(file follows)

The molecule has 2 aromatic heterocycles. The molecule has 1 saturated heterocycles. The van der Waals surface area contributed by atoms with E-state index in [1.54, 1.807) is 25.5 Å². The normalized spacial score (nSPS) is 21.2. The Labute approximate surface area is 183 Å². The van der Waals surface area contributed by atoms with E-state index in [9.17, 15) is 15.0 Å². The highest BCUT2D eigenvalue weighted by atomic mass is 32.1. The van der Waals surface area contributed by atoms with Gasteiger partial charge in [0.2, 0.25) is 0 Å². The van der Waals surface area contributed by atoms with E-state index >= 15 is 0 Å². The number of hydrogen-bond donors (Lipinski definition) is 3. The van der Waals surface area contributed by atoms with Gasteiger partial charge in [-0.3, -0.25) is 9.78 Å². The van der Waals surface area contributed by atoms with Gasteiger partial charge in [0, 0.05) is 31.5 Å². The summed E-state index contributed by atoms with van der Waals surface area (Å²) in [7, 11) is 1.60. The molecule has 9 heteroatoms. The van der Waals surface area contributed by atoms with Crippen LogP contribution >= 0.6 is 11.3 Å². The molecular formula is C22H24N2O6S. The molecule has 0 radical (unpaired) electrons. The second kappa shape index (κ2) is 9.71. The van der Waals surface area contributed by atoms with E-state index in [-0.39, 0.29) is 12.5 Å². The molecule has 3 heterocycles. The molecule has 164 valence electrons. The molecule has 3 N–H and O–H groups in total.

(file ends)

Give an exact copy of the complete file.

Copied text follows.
The molecule has 2 aromatic heterocycles. The molecule has 1 saturated heterocycles. The van der Waals surface area contributed by atoms with E-state index in [1.54, 1.807) is 25.5 Å². The normalized spacial score (nSPS) is 21.2. The Labute approximate surface area is 183 Å². The van der Waals surface area contributed by atoms with E-state index in [9.17, 15) is 15.0 Å². The highest BCUT2D eigenvalue weighted by atomic mass is 32.1. The van der Waals surface area contributed by atoms with Gasteiger partial charge in [0.2, 0.25) is 0 Å². The van der Waals surface area contributed by atoms with E-state index >= 15 is 0 Å². The number of hydrogen-bond donors (Lipinski definition) is 3. The van der Waals surface area contributed by atoms with Gasteiger partial charge in [-0.3, -0.25) is 9.78 Å². The van der Waals surface area contributed by atoms with Gasteiger partial charge in [0, 0.05) is 31.5 Å². The summed E-state index contributed by atoms with van der Waals surface area (Å²) in [7, 11) is 1.60. The molecule has 9 heteroatoms. The van der Waals surface area contributed by atoms with Crippen LogP contribution >= 0.6 is 11.3 Å². The molecular formula is C22H24N2O6S. The molecule has 0 radical (unpaired) electrons. The second kappa shape index (κ2) is 9.71. The van der Waals surface area contributed by atoms with E-state index in [-0.39, 0.29) is 12.5 Å². The molecule has 3 heterocycles. The molecule has 164 valence electrons. The molecule has 3 N–H and O–H groups in total.